However, those considered high-risk individuals have a higher likelihood of developing severe RSV infection requiring hospitalization. The two primary infections typically resulting from the virus are bronchiolitis and pneumonia – both that can be life-threatening.
In some cases, an RSV infection will worsen existing chronic health problems. This explains why persons with such health conditions are considered high risk. In any case, the infections are typically more serious in older adults and children.
Older adults with chronic health conditions
At least 177,000 older adults are hospitalized each year due to RSV-related morbidity in the United States alone. About 14,000 deaths out of these cases are reported each year, which could be avoided with proper immunization.
Among the older adults at a higher risk of RSV infections are those aged 65 years and above, those with chronic lung or heart disease, and those with weakened immune systems.
Infants and young children
Approximately 58,000 children below five years old are hospitalized yearly in the United States due to RSV infection. The risk of RSV infection varies between different groups of children, with the following being at the greatest risk for severe morbidity from the virus.
- Infants aged 6 months old and below
- Premature babies
- Children below the age of 2 years old with congenital heart disease or chronic lung disease
- Children suffering from neuromuscular disorders such as those with difficulty swallowing or clearing mucus secretions
- Children with weakened immune systems
Nearly all children get a respiratory syncytial virus infection by the time they reach two years old. The infection often causes a mild, cold-like illness. However, the virus is the most common cause of severe illness such as bronchiolitis and pneumonia or a lung infection.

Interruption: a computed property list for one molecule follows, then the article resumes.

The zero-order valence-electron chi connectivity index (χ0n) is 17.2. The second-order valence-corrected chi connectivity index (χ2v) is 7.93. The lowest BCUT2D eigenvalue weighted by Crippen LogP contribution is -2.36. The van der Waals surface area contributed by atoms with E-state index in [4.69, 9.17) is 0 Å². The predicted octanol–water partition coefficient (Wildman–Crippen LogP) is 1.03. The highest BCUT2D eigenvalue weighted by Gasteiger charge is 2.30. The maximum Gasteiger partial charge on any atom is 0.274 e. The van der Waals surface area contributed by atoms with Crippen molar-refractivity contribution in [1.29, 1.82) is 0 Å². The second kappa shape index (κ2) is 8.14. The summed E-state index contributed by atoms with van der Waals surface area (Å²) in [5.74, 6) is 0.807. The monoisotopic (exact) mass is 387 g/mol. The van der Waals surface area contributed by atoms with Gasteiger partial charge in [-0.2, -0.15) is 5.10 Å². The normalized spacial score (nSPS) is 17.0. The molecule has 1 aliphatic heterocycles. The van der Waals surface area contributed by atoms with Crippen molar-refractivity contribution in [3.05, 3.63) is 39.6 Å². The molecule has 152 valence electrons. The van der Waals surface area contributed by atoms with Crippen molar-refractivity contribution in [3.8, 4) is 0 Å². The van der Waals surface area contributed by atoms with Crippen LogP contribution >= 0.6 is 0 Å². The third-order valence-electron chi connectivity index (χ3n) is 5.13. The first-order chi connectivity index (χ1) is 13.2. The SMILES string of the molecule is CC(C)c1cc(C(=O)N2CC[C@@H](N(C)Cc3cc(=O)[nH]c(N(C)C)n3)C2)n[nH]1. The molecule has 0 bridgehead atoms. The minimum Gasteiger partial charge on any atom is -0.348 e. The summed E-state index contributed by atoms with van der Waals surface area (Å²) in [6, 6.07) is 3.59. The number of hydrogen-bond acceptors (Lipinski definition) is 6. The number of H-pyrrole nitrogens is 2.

Like adults, some children typically require hospitalization from these infections. Hospitalized patients may require oxygen, mechanical ventilation, or intubation to aid their breathing.
Even though the virus has no approved vaccination and can be life-threatening in some patients, it is preventable in most cases.
How to prevent severe RSV infection in the absence of a vaccine
Acute respiratory illnesses resulting from respiratory syncytial virus infections tend to be seasonal, just like common colds and flu. When it comes to the RSV season, these infections can peak. But there are a few steps you can take to minimize the spread of these cases.
The season can fall in winter, fall, and spring. Extra care is highly recommended during these seasons if you have contact with a young child or infant, especially those at high risk of severe infections. More specifically, here are some steps you can take to protect these potential victims.
- Avoid touching your face: one way to avoid contaminating your hands that, in turn, come in contact with the baby is to keep your hands off your face. You want to avoid touching your nose, eyes, and mouth. Consider washing the hands before laying them on the infant when you do.
- Wash your hands as often as possible: Dirty or unwashed hands are a notorious conduit for spreading germs around. Whether from surfaces to your body or to an infant—these germs can easily find their way to the potential victims, leading to illness.
Frequently washing your hands with water and soap for at least 20 seconds will go a long way in killing the pathogens and curbing their spread. As a result, you will do an excellent job protecting infants from disease.You need to guide young children to equally wash their hands since they easily come in contact with disease-causing germs. Alternatively, you could use an alcohol-based hand sanitizer to kill germs and keep them from spreading.